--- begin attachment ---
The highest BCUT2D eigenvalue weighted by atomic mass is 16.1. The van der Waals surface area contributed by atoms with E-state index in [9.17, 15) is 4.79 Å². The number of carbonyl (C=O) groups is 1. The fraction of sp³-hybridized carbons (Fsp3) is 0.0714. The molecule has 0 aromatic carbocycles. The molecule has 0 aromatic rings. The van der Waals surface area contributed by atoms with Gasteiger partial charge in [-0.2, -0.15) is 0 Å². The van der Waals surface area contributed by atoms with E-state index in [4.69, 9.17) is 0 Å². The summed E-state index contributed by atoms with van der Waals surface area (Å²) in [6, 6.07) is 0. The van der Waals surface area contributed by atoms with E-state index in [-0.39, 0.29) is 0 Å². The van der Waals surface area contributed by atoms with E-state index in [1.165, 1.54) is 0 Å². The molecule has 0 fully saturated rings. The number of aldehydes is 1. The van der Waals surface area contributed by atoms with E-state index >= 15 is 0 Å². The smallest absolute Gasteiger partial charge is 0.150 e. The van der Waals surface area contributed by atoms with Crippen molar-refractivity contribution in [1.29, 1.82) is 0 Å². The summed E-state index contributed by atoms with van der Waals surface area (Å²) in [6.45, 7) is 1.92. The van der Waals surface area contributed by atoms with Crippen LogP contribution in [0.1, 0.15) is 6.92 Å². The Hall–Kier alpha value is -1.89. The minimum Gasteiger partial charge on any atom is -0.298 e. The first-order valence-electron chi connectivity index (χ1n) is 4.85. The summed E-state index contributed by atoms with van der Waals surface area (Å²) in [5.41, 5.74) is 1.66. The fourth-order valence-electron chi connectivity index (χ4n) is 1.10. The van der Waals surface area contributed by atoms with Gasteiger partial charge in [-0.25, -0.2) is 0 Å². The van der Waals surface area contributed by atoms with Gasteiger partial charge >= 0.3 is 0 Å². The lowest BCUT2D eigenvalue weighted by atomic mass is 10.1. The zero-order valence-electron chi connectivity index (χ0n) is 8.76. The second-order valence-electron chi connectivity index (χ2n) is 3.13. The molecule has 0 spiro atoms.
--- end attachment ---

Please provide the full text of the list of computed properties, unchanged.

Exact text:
The highest BCUT2D eigenvalue weighted by atomic mass is 16.1. The van der Waals surface area contributed by atoms with E-state index in [9.17, 15) is 4.79 Å². The number of carbonyl (C=O) groups is 1. The fraction of sp³-hybridized carbons (Fsp3) is 0.0714. The molecule has 0 aromatic carbocycles. The molecule has 0 aromatic rings. The van der Waals surface area contributed by atoms with Gasteiger partial charge in [-0.2, -0.15) is 0 Å². The van der Waals surface area contributed by atoms with E-state index in [4.69, 9.17) is 0 Å². The summed E-state index contributed by atoms with van der Waals surface area (Å²) in [6, 6.07) is 0. The van der Waals surface area contributed by atoms with E-state index in [-0.39, 0.29) is 0 Å². The van der Waals surface area contributed by atoms with E-state index in [1.165, 1.54) is 0 Å². The molecule has 0 fully saturated rings. The number of aldehydes is 1. The van der Waals surface area contributed by atoms with E-state index >= 15 is 0 Å². The smallest absolute Gasteiger partial charge is 0.150 e. The van der Waals surface area contributed by atoms with Crippen molar-refractivity contribution in [1.29, 1.82) is 0 Å². The summed E-state index contributed by atoms with van der Waals surface area (Å²) in [6.45, 7) is 1.92. The van der Waals surface area contributed by atoms with Crippen LogP contribution in [0.1, 0.15) is 6.92 Å². The Hall–Kier alpha value is -1.89. The minimum Gasteiger partial charge on any atom is -0.298 e. The first-order valence-electron chi connectivity index (χ1n) is 4.85. The summed E-state index contributed by atoms with van der Waals surface area (Å²) in [5.41, 5.74) is 1.66. The fourth-order valence-electron chi connectivity index (χ4n) is 1.10. The van der Waals surface area contributed by atoms with Gasteiger partial charge in [-0.25, -0.2) is 0 Å². The van der Waals surface area contributed by atoms with Gasteiger partial charge >= 0.3 is 0 Å². The lowest BCUT2D eigenvalue weighted by atomic mass is 10.1. The zero-order valence-electron chi connectivity index (χ0n) is 8.76. The second-order valence-electron chi connectivity index (χ2n) is 3.13. The molecule has 0 spiro atoms.